Carvalho, S. H., Frézard, F., Pereira, N. P., Moura, A. S., Ramos, L. M. Q. C., Carvalho, G. B., & Rocha, M. O. C. (2019). American tegumentary leishmaniasis in Brazil: a critical review of the current therapeutic approach with systemic meglumine antimoniate and short-term possibilities for an alternative treatment. Tropical Medicine & International Health : TM & IH, 24(4), 380-391. https://doi.org/10.1111/tmi.13210
Carvalho SH, et al. American Tegumentary Leishmaniasis in Brazil: a Critical Review of the Current Therapeutic Approach With Systemic Meglumine Antimoniate and Short-term Possibilities for an Alternative Treatment. Trop Med Int Health. 2019;24(4):380-391. PubMed PMID: 30681239.
* Article titles in AMA citation format should be in sentence-case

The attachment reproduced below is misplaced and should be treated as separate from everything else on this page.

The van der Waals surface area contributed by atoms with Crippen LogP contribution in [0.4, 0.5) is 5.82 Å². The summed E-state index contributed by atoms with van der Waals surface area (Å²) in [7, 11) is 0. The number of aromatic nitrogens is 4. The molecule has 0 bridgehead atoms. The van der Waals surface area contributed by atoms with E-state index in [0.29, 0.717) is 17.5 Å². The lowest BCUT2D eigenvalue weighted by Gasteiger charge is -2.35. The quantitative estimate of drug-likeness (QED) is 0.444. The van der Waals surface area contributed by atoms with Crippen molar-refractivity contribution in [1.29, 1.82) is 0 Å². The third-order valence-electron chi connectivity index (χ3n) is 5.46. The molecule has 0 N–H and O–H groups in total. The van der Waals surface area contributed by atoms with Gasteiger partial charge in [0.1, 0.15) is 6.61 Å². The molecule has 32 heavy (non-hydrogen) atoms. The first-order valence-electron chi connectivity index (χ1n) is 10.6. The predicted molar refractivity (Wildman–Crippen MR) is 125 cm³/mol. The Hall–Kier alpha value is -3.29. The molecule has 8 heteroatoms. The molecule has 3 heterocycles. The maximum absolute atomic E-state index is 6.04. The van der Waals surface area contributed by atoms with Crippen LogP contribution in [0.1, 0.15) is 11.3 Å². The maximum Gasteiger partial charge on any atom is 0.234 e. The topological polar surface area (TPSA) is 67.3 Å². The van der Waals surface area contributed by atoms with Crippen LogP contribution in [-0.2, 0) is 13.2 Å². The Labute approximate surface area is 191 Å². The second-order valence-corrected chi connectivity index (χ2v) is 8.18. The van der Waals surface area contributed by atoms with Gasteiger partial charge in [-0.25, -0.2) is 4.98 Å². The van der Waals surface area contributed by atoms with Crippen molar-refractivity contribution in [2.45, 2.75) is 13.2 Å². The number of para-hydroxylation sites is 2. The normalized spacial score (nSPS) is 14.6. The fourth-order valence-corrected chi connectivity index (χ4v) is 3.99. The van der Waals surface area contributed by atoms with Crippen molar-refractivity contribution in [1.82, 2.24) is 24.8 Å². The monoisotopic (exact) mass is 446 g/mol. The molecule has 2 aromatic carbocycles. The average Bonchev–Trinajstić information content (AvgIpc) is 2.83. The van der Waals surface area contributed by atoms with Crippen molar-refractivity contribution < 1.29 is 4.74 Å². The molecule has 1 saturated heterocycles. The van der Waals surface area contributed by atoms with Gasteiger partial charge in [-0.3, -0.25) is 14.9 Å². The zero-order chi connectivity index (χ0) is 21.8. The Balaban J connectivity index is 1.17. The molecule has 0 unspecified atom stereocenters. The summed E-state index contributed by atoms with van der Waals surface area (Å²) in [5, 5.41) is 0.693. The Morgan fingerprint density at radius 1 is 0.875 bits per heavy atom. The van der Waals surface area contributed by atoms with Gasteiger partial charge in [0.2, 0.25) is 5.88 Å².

TY - JOUR T1 - American tegumentary leishmaniasis in Brazil: a critical review of the current therapeutic approach with systemic meglumine antimoniate and short-term possibilities for an alternative treatment. AU - Carvalho,Sílvia H, AU - Frézard,Frédéric, AU - Pereira,Neila P, AU - Moura,Alexandre S, AU - Ramos,Lucinéia M Q C, AU - Carvalho,Gabriel B, AU - Rocha,Manoel O C, Y1 - 2019/02/19/ PY - 2019/1/27/pubmed PY - 2019/10/28/medline PY - 2019/1/26/entrez KW - N-methyl glucamine KW - N-méthyl glucamine KW - antimoine pentavalent KW - cutaneous leishmaniasis KW - drug repositioning KW - leishmaniose cutanée KW - nanomedicine KW - nanomédecine KW - pentavalent antimonial KW - repositionnement de médicament SP - 380 EP - 391 JF - Tropical medicine & international health : TM & IH JO - Trop Med Int Health VL - 24 IS - 4 N2 - OBJECTIVES: Meglumine antimoniate (MA; Glucantime®), the 80-year-old first-line systemic treatment for all forms of American tegumentary leishmaniasis (ATL) caused by Leishmania (Viannia) braziliensis, Leishmania (Viannia) guyanensis and Leishmania (Leishmania) amazonensis, is highly toxic, presents adverse side-effects and may not attain clinical and parasitological cure. This critical review examines the necessity for intramuscular/intravenous administration of MA, the alternatives to this approach, and the possibilities of developing affordable, accessible and non-toxic drugs or new delivery methods. METHOD: PubMed searches were performed using the terms 'cutaneous leishmaniasis' or 'American tegumentary leishmaniasis' in combination with 'meglumine antimoniate' or 'N-methyl glucamine' or 'drug repositioning' or 'nanotechnology'. Searches covered a period of 20 years of peer reviewed journals and technical bulletins. We explored the mode of action, pharmacokinetics, toxicity and efficacy of MA, evaluated the progress of ATL therapy in Brazil, and examined the potential of drug repositioning and nanotechnology in accelerating the introduction and/or optimisation of an alternative treatment. RESULTS: The evidence suggests that ATL therapy will continue to rely on systemic MA in the foreseeable future even though an intralesional subcutaneous route has evolved over the last 10 years. The chances of developing a novel drug for ATL or a new mode of delivery of MA are low. While MA nanocarriers afford a promising approach, this technology is still in its infancy. A more immediate solution would be the production of a bioequivalent of miltefosine, an efficacious oral agent no longer protected by patent. CONCLUSION: Development of a contemporary treatment requires governmental commitment in bringing together private and public sectors. SN - 1365-3156 UR - https://www.unboundmedicine.com/medline/citation/30681239/American_tegumentary_leishmaniasis_in_Brazil:_a_critical_review_of_the_current_therapeutic_approach_with_systemic_meglumine_antimoniate_and_short_term_possibilities_for_an_alternative_treatment_ L2 - https://doi.org/10.1111/tmi.13210 DB - PRIME DP - Unbound Medicine ER -